They carefully observe the facial expressions and movement of the articulators and subsequently learn the speech sounds, intonation (rhythm), and accent of their regional languages.

When a child is exposed to rhymes and videos through gadgets, there is passive or one-way interaction where the child is deprived of listening to natural speech which may affect speech clarity. Some may even develop unnatural accents of characters they watch on screen.

Language development entails comprehension, vocabulary development, and understanding of sentence formation and grammar. Play is the biggest contributor to language development in the initial stages of life, as it entails interacting with real objects and books - helping children learn the association between words and their real counterparts, along with constant engagement through conversations.

When a child spends their early years on the screen and less time interacting with humans, this could have negative effects on the timely acquisition of language skills.

Social and Academic Skills

Social etiquette, group behaviour and social communication skills (greetings, requesting, seeking permission, commenting, maintaining a topic, taking turns during a conversation, and so forth) are skills acquired through interaction and observation of others in different social settings.

If children are constantly engaged in screens, they miss learning this essential part of human interaction. Further, if they don’t have opportunities to rehearse this skill often, some may develop anxiety/fear when required to communicate amidst groups.

Academically, children could have shorter attention spans and find it difficult to concentrate and focus on learning, affecting their overall performance in school.

Cognitive and Play Skills

Cognitive skills comprise of thinking, reasoning, and problem-solving which improve via sustained focus, trial-and-error with puzzles, cause-and-effect toys, household items and listening to stories.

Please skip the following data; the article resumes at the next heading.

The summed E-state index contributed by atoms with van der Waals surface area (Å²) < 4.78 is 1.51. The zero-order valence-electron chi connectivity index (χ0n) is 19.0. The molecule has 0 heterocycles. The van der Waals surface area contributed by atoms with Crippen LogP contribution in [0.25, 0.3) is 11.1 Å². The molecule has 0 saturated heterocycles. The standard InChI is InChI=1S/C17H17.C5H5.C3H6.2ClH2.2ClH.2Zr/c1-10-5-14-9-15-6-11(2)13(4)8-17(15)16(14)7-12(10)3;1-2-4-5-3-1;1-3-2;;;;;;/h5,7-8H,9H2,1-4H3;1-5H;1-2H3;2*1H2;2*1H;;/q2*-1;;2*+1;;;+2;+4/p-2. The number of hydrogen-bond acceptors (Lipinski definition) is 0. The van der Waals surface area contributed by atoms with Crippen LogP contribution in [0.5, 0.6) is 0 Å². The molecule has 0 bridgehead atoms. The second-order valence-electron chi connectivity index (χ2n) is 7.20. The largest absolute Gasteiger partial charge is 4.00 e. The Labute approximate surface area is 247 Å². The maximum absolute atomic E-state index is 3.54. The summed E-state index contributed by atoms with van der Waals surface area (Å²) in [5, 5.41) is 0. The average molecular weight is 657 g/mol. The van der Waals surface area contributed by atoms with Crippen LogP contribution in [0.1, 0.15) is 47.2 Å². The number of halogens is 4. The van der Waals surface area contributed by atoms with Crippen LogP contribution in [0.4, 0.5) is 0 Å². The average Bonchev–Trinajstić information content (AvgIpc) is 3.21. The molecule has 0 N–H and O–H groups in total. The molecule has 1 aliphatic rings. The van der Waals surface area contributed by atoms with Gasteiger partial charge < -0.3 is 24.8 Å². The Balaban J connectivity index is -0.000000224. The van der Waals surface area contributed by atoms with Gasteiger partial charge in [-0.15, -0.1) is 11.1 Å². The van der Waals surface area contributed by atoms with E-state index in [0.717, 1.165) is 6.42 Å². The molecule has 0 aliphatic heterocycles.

However, when children get adapted to the increased pace of visuals on the screen, they find playing with toys and other items boring and slow paced. They lack interest and often exhibit behavioural issues like anger, and throwing tantrums for immediate replacement by gadgets.

Feeding Skills

Child eating while watching the screen
Child watching the screen while eating

Good feeding skills are instilled in children during family meal time, as the child watches others enjoy their food. When a child is fed while watching a screen, they are not actively involved and tend to resist self-feeding and touching foods of certain textures.

Further, some children may develop unhealthy eating habits due to inability to judge hunger and fullness, along with prolonged meal times (tend to pocket food while watching screen).

Sensory and Motor Skills

Through evolution, humans have developed and regulated their senses (smell, taste, vision, hearing, touch) and motor skills through exploration and movement (climbing, running, swinging, jumping) across various terrains. This has provided opportunities to experience and feel multiple textures through nature. 

As screens have made children more indoor beings and reliant on single-touch technology, lack of exposure to such surfaces along with hygiene concerns has made children fearful of different sensory and motor experiences.

What is the Ideal Screen Time?

According to the American Academy of Pediatrics (AAP), screen time should be avoided for children below the age of 24 months. For pre-schoolers, between the ages of 2 to 5 years, one hour or less screen time per day of educational and interactive content is recommended. Children from 5 to 17 years should limit their screen time to two hours in a day. Except for homework that requires a gadget once in a while, screen time should not exceed two hours per day. 

Guidelines for Parents

Technology is unavoidable but how we expose our children to it is completely our decision.

• Be good role models. Avoid using gadgets during meals, outings, and family time.

• For young children plan and carry along activities to keep them engaged.

• Do not undermine the child’s cognitive abilities and involve the child in appropriate family discussions and decisions.

• Adopt a structure at home where there are certain times of the day when the entire family keeps their gadgets away. 

• Set limits of gadget usage along with the child using visuals and timers. Also, provide one or two gentle reminders as the child approaches the time limit set by them.

• Ease the younger children from the screen steadily by diverting their attention to other fun activities.

All it takes for healthy growth and consistent development is a home and environment where there is positive interaction through play along with gadget-free interaction. Do not expose your child to so much screen time that you ultimately have to seek out professional help. Instead, make the little changes, spend quality time, and do not wait for a diagnosis to make amends!